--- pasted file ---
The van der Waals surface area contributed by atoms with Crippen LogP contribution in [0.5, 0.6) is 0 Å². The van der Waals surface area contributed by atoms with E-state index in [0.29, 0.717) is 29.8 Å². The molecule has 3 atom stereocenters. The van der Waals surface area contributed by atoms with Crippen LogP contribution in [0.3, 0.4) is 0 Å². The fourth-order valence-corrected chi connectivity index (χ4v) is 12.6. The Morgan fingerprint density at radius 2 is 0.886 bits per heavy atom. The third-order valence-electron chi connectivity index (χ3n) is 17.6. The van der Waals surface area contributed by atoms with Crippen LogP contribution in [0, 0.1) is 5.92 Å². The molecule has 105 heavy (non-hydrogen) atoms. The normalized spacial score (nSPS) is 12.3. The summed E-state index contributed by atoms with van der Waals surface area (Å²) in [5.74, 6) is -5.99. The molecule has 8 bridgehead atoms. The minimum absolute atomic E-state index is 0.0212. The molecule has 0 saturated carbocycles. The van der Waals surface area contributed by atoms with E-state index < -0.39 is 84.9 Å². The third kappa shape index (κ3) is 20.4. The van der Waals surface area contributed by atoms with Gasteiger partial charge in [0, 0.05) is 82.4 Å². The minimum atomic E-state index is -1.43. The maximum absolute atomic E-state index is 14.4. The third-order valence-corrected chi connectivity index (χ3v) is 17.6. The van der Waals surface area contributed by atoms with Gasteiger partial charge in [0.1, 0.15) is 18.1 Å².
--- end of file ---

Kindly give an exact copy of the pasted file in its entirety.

The van der Waals surface area contributed by atoms with Crippen LogP contribution in [0.5, 0.6) is 0 Å². The van der Waals surface area contributed by atoms with E-state index in [0.29, 0.717) is 29.8 Å². The molecule has 3 atom stereocenters. The van der Waals surface area contributed by atoms with Crippen LogP contribution in [0.3, 0.4) is 0 Å². The fourth-order valence-corrected chi connectivity index (χ4v) is 12.6. The Morgan fingerprint density at radius 2 is 0.886 bits per heavy atom. The third-order valence-electron chi connectivity index (χ3n) is 17.6. The van der Waals surface area contributed by atoms with Crippen LogP contribution in [0, 0.1) is 5.92 Å². The molecule has 105 heavy (non-hydrogen) atoms. The normalized spacial score (nSPS) is 12.3. The summed E-state index contributed by atoms with van der Waals surface area (Å²) in [5.74, 6) is -5.99. The molecule has 8 bridgehead atoms. The minimum absolute atomic E-state index is 0.0212. The molecule has 0 saturated carbocycles. The van der Waals surface area contributed by atoms with E-state index < -0.39 is 84.9 Å². The third kappa shape index (κ3) is 20.4. The van der Waals surface area contributed by atoms with Gasteiger partial charge in [0, 0.05) is 82.4 Å². The minimum atomic E-state index is -1.43. The maximum absolute atomic E-state index is 14.4. The third-order valence-corrected chi connectivity index (χ3v) is 17.6. The van der Waals surface area contributed by atoms with Gasteiger partial charge in [0.1, 0.15) is 18.1 Å².